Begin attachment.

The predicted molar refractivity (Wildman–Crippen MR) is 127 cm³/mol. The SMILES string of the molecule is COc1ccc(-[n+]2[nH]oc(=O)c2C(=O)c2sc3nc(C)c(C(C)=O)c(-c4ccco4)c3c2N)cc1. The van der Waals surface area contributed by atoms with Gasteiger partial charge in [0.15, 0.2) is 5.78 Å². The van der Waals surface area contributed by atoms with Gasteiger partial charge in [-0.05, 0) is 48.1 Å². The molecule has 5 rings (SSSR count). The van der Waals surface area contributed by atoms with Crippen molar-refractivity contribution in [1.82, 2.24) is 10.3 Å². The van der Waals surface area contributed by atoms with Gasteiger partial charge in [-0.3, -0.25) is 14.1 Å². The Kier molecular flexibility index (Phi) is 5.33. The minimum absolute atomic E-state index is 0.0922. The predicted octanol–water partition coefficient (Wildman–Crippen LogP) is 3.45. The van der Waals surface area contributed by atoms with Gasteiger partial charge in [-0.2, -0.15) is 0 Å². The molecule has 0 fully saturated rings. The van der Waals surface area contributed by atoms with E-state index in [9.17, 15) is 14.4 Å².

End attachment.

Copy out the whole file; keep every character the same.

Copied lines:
The predicted molar refractivity (Wildman–Crippen MR) is 127 cm³/mol. The SMILES string of the molecule is COc1ccc(-[n+]2[nH]oc(=O)c2C(=O)c2sc3nc(C)c(C(C)=O)c(-c4ccco4)c3c2N)cc1. The van der Waals surface area contributed by atoms with Gasteiger partial charge in [0.15, 0.2) is 5.78 Å². The van der Waals surface area contributed by atoms with Gasteiger partial charge in [-0.05, 0) is 48.1 Å². The molecule has 5 rings (SSSR count). The van der Waals surface area contributed by atoms with Crippen molar-refractivity contribution in [1.82, 2.24) is 10.3 Å². The van der Waals surface area contributed by atoms with Gasteiger partial charge in [-0.3, -0.25) is 14.1 Å². The Kier molecular flexibility index (Phi) is 5.33. The minimum absolute atomic E-state index is 0.0922. The predicted octanol–water partition coefficient (Wildman–Crippen LogP) is 3.45. The van der Waals surface area contributed by atoms with Gasteiger partial charge in [-0.2, -0.15) is 0 Å². The molecule has 0 fully saturated rings. The van der Waals surface area contributed by atoms with E-state index in [9.17, 15) is 14.4 Å².